The makers of D&D pulled an NFT ban after a wider fan outcry about royalties and content control.
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Fans of Dungeons & Dragons, and Fraggles, will soon be able to buy NFTs, according to a pair of announcements over the past few days.
After an uproar, D&D publisher Wizards of the Coast pulled back on components like mandatory royalties, but left a ban on using its content in Web3, blockchain games and NFTs. That was, in fact, one of three core reasons for the draft changes to the OGL, according to D&D publisher Wizards of the Coast. The others were to ban "hateful and discriminatory" content, and to keep OGL material for fans and small content creators, not large competing corporations, it said.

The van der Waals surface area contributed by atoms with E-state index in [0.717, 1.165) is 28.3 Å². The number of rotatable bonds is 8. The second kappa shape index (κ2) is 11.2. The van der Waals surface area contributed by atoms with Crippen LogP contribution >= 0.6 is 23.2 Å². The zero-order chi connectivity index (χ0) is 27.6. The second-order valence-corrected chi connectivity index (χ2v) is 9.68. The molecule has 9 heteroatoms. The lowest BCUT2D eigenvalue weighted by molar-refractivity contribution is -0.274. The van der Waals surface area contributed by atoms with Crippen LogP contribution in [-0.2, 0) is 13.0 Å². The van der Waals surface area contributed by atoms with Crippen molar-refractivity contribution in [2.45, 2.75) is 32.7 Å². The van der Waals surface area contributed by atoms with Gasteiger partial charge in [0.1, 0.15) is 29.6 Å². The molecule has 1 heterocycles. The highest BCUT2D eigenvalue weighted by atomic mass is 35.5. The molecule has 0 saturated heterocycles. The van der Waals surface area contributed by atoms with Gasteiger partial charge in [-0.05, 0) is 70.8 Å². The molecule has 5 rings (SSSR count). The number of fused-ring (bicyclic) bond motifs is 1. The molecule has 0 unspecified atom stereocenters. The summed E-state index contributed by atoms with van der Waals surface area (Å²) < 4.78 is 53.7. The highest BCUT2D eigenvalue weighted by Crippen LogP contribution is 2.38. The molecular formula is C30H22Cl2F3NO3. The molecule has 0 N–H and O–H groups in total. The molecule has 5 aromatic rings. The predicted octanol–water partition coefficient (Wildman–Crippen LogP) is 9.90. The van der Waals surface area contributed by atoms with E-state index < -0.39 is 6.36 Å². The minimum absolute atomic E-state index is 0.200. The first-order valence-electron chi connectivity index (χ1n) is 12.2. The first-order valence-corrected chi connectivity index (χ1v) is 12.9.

On Friday, it pulled back the rest of the way, announcing that the next version of its content — the core rule and game mechanics of D&D — will be released under an irreversible Creative Commons license.
So, it's not exactly an embrace of NFTs and Web3, but it's not a ban, either.
Fraggle Rock On
On the other hand, NFTs are being embraced by The Jim Henson Company.
The company is launching Fraggle Rock NFT trading cards based on the hit 80s TV series about dancing, singing, cave-dwelling Muppet creatures. A Fraggle Rock reboot has just been picked up for a second season by Apple TV+.
The Flow blockchain-based NFTs come via a partnership with Tibles, a Web3 digital collectibles firm that is also behind Seussables NFTs, featuring iconic characters like The Cat in the Hat and The Grinch.
Nor are they alone. In July, the producers of Care Bears launched a line of NFTs, Care Bears Forever, in a move to bring another 80s-era Saturday morning cartoon into the Web3 space.
The tradeable and collectible Fraggle Rock NFTs are being sold in fivepacks for $4.99.